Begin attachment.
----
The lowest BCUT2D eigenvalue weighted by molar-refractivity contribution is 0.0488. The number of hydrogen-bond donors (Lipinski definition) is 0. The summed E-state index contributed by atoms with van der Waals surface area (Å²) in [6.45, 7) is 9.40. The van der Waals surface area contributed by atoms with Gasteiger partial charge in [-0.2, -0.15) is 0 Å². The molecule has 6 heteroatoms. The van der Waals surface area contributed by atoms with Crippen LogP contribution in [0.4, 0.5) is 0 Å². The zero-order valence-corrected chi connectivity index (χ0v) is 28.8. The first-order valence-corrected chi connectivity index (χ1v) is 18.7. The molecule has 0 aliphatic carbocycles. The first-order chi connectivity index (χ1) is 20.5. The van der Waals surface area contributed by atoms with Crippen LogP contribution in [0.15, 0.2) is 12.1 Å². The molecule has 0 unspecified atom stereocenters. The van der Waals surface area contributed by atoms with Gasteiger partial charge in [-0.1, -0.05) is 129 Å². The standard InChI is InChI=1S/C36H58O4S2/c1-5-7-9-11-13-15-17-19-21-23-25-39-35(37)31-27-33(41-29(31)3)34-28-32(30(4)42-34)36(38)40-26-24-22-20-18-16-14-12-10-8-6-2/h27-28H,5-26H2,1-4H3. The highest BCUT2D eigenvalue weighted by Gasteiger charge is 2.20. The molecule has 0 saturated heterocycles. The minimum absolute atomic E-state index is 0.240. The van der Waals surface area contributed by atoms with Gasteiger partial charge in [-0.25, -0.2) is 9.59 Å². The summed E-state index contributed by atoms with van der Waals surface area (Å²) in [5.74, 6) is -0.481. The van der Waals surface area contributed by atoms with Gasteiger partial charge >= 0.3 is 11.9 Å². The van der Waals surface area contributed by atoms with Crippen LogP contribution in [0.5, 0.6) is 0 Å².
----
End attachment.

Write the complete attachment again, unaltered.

The lowest BCUT2D eigenvalue weighted by molar-refractivity contribution is 0.0488. The number of hydrogen-bond donors (Lipinski definition) is 0. The summed E-state index contributed by atoms with van der Waals surface area (Å²) in [6.45, 7) is 9.40. The van der Waals surface area contributed by atoms with Gasteiger partial charge in [-0.2, -0.15) is 0 Å². The molecule has 6 heteroatoms. The van der Waals surface area contributed by atoms with Crippen LogP contribution in [0.4, 0.5) is 0 Å². The zero-order valence-corrected chi connectivity index (χ0v) is 28.8. The first-order valence-corrected chi connectivity index (χ1v) is 18.7. The molecule has 0 aliphatic carbocycles. The first-order chi connectivity index (χ1) is 20.5. The van der Waals surface area contributed by atoms with Crippen LogP contribution in [0.15, 0.2) is 12.1 Å². The molecule has 0 unspecified atom stereocenters. The van der Waals surface area contributed by atoms with Gasteiger partial charge in [-0.1, -0.05) is 129 Å². The standard InChI is InChI=1S/C36H58O4S2/c1-5-7-9-11-13-15-17-19-21-23-25-39-35(37)31-27-33(41-29(31)3)34-28-32(30(4)42-34)36(38)40-26-24-22-20-18-16-14-12-10-8-6-2/h27-28H,5-26H2,1-4H3. The highest BCUT2D eigenvalue weighted by Gasteiger charge is 2.20. The molecule has 0 saturated heterocycles. The minimum absolute atomic E-state index is 0.240. The van der Waals surface area contributed by atoms with Gasteiger partial charge in [-0.25, -0.2) is 9.59 Å². The summed E-state index contributed by atoms with van der Waals surface area (Å²) in [5.74, 6) is -0.481. The van der Waals surface area contributed by atoms with Gasteiger partial charge >= 0.3 is 11.9 Å². The van der Waals surface area contributed by atoms with Crippen LogP contribution in [0.5, 0.6) is 0 Å².